Since 2017 Tura has worked closely with the Fitzroy Crossing (colloquially abbreviated to FX) and Fitzroy Valley communities, creating bridges between traditional and contemporary music and sound, city and region. Originally called the Fitzroy Valley New Music Project, Tura’s Sound FX program explores music, story and language through long term collaborations. Led by musician and community music facilitator Gillian Howell, we have worked with many organisations including Fitzroy Valley District High School, Marninwarntikura Women’s Resource Centre, Baya Gawiy Children and Family Centre, Wangki Radio, Marra Worra Worra Aboriginal Corporation, Nindilingarri Cultural Health Services and Mangkaja Arts Resource Agency. The program has supported the work of these host organisations whilst developing new musical works for performance, distribution and education. It’s been a privilege for Tura to work with these groups and we thank everyone for their ongoing engagement and contribution.
For the month of June, Gillian Howell returned to Fitzroy Crossing to work once again with students from the Fitzroy Valley District High School and with educators at the Baya Gawiy Children and Family Centre. Gillian, an experienced musician, researcher and educator uses the flow of the Fitzroy River as a metaphor to describe Sound FX:
In the first three years [of the program] we tapped into the local flows of music and musical interest, with the intention of supporting and augmenting those flows.
Since then, the collaborative relationship between Howell and the students has continued to develop and expand. Key collaborative partnerships have evolved with Indigenous language teachers in the community, leading to new songs written in three of the local heritage languages (Bunuba, Gooniyandi and Walmajarri) which will form part of the language teaching programs in the schools and kindergarten. These resources are an important support for the language educators and their mission to use creative and arts-based resources to develop young people’s confidence in their heritage languages. Two of the most recent songs are in Gooniyandi language: a counting song about pelicans (Mayarda) and a song that gives practical information for protecting the sawfish, a critically endangered species that is found in the Martuwarra (Fitzroy River).
The June 2021 residency coincided with the lead-up to NAIDOC Week, and the music created by students in years 5 & 6 and years 9 & 10 responded to the theme of NAIDOC in 2021: Heal Country! The year 5 & 6 students created a highly energetic, straight-talking song that featured percussion instruments made by the students in the 2020 Tura New Music residency with Peter Keelan. It described all the ways that Country had been damaged through extractive practices and careless treatment. They followed this with a more optimistic song about the ways that young people can care for Country and help it to heal.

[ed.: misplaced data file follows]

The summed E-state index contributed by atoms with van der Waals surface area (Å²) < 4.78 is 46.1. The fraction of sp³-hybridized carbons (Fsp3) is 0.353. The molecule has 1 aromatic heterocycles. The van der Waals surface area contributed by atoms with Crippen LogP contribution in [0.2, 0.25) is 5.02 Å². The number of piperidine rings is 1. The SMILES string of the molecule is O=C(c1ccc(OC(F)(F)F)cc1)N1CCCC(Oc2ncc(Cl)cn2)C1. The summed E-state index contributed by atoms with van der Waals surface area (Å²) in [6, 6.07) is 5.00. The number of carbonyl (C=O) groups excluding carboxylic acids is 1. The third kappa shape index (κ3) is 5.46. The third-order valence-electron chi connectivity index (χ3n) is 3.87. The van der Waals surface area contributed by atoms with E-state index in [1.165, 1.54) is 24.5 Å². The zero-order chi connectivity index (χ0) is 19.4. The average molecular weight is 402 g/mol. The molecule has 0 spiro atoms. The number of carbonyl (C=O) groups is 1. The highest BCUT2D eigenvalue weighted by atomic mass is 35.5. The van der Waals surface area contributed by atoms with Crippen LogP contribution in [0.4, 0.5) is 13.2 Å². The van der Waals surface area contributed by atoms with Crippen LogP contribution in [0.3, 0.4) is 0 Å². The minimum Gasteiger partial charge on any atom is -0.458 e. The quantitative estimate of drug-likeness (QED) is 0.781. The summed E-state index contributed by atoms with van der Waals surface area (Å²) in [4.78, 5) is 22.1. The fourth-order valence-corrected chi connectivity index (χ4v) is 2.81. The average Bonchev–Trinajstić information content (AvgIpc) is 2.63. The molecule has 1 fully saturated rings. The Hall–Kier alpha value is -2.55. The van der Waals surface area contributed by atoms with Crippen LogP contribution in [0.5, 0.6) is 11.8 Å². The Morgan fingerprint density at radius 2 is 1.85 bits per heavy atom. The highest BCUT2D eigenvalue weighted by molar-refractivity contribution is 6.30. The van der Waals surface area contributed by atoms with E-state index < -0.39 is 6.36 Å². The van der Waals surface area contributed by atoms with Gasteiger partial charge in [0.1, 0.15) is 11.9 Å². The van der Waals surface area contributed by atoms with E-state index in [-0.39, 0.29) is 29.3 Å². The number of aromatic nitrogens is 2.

The year 9 & 10 students created an atmospheric soundscape depicting Country in perfect harmony and balance, entitled Country Harmonising. This track utilized many unusual instruments, including the newest addition to Tura’s Sound FX instrument collection – a set of ten Harmonic Whirlies. The Whirlies have an other-worldly sound that inspired some great improvisations during our On Country learning, and also inspired the title of the year 9 & 10 composition, Country Harmonising.
These tracks were recorded during the residency in the recording studio at Nindilinggarri Cultural Health Service (thanks to Jude and Nindi for their support!) and received airplay on local radio station Wangki Radio throughout NAIDOC Week. Gillian was also interviewed on Wangki Radio several times during the residency period, to share work in progress.
The recordings produced by the children riffed off this year’s NAIDOC theme ‘Heal Country’, with references to the harmonious relationship between Indigenous Australians and Country, and the environmental impacts of pastoralism and big business on the local community.
On Country Learning was a key feature of this year’s residency, with an excursion to Windjana Gorge (see images above) for students in years 5 & 6 to sing the songs they’d composed for NAIDOC Week, as well as songs composed in previous residencies. This included ‘Flow’, a song written for the river (singing it to the river is a particularly powerful experience) and Jandamarra (a Bunuba resistance fighter who staged one of his most effective ambushes against the colonisers in Windjana Gorge). Year 9 boys brought whirlies to Geikie Gorge during another excursion to experiment with the echo potential of the tubes against the walls of the gorge.
The June 2021 Sound FX program produced four original songs featuring heritage languages and English, and sharing important Indigenous knowledge about living sustainably on Country; an instrumental composition; and two community performances. Other creative projects began or had the seeds planted for later development when the next residency takes place in October 2021. In the meantime, the Flow album of original songs, sound-art, and musical journeys composed between 2017 and 2019 and recorded with Broome music legend Alan Pigram in 2019 continues to get airplay on Wangki Radio. It will be released for free public download by Tura in October.
Thanks and well done to everyone, particularly Gillian and the amazing students for all their work, which we can’t wait to share with everyone beyond Fitzroy Crossing in the coming months.